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By FREDERICK LEO WELK
  As told to his son, Frederick Jr.

The origin of the surname Welk is given in various name history sources as meaning “foreigner” or “wanderer.” For hundreds of years that has been an apt label for many members of the clan, who ranged from Alsace to Southern Russia then to Dakota always looking for a better place and better times My father lived until 2013, a few months short of his 100th birthday.  He frequently commented on having lived from the "horse and buggy days to the computer age."

“All of a sudden came the Depression. Why aren’t we getting the crops? As Dad would say time and again, “All we need is rain. All we need is rain.” But we never got rain.  But we got a lot of wind out of the northwest from Canada. It came down and made the Dust Bowl. Now you’ve heard about the Dust Bowl. You’ve heard about Oklahoma and all that. But remember it started up in Dakota, — North Dakota, South Dakota, Nebraska, Oklahoma, Texas— it all came down there. History books will tell you about Oklahoma, Texas and all that. It started all up in Dakota all the time —that good soil that was plowed up —that the Indians used to walk on for thousands of years. And then that strong wind, since there was no rain no more, it became kind of dust. So it made the Dust Bowl. Just dust, dust, dust. So, there we were year after year. Every spring we would farm it, we would have enough money to have seed so we could farm it and say, “Well, this year we will make it.” Nothing. For seven years it was like that. Seven years of hard work and nothing to come out of it.”

No hay for the cattle
“Anyway, for the cattle— we still had cattle. You know what a Russian thistle looks like? You have heard of Russian thistle? I used to go out and we would cut it and brake that up and make that food for the cattle in order for them to survive. That’s how it was. That’s how tough it was year after year. So anyway, this all happened by 1929. Then the stock market crashed and whole country went haywire. But we were already in the Dust Bowl and thought nothing of it. Because we had nothing anyway. So, the government thought they would try to help the farmers some. They would ship from other states somewhere— they would bring in box cars of hay and put it on the siding for the farmers. For some reason our farm didn’t get any. My Dad didn’t get any as he was considered too rich.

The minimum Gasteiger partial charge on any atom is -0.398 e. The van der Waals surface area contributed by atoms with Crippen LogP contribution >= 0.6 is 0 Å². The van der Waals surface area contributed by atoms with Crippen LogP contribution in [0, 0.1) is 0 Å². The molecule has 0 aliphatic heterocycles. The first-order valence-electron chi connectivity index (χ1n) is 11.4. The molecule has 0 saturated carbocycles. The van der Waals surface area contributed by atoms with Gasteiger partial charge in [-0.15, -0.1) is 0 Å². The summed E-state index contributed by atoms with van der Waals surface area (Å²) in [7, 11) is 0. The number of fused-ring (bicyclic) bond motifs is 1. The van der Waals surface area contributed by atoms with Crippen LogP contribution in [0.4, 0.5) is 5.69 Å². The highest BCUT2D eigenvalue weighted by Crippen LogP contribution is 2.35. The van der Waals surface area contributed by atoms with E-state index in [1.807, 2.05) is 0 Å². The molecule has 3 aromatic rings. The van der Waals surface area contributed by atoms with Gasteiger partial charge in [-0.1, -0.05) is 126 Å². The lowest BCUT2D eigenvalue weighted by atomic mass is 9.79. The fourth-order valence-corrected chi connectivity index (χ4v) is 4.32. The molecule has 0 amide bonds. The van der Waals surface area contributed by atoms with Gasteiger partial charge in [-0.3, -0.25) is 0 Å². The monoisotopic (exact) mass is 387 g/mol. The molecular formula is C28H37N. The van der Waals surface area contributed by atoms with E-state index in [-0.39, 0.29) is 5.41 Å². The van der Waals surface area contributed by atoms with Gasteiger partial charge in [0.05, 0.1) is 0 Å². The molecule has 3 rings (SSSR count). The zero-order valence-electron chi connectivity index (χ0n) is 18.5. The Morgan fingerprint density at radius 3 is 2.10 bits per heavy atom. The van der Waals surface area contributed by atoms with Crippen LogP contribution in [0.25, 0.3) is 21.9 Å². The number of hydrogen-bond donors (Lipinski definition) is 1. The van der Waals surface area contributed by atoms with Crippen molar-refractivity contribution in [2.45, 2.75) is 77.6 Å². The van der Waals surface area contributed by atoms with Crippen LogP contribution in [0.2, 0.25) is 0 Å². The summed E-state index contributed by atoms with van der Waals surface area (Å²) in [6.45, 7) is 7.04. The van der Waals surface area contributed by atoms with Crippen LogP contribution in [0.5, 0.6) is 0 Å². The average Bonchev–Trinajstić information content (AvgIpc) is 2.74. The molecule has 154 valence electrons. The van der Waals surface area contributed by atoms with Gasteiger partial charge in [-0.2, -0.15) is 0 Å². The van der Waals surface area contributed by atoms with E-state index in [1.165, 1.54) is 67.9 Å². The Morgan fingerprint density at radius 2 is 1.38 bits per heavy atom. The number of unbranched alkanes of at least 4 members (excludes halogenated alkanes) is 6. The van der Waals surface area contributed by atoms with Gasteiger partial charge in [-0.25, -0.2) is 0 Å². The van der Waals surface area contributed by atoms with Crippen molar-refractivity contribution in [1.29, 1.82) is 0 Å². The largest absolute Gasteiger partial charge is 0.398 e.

“So, what happened? (Henry A.) Wallace, the Secretary of Agriculture under (Franklin) Roosevelt at the time decided it. So, we couldn’t get any of that hay. They would come along and buy the cattle— some of it— and kill it and bury it! You think this was comical? But thousands of animals were shot and buried and the hay was on the side track. There was the hay that could have been fed to the cattle. But no! That was Wallace and Roosevelt’s idea. So, we never got part of that. That was part of the sadness of the Depression Days.   Mother passed away soon after. Then I did nothing more than hard work. Trying another few years of farming but nothing good ever happened. In the meantime, my brothers, Frank and Clem, were older than me and they decided to leave and they went out West because there was nothing in Dakota no more.  I stayed there with the family and finally Dad died. So then I was left with children younger than me. There was Mary, Becky, Aggie, Peter, Dorothy and Bea. My oldest sister Barbara had gotten married to Joe Sitter, so she and Joe took over our house. And our next oldest sister, Mary, stayed there. She was dating some guy at the time. But the farm, we had over 1,000 acres, we just let it go for taxes —just left everything. There was nothing you could do. Nobody wanted it. We just left it. Just got in the car and went out West and so we started all over again.”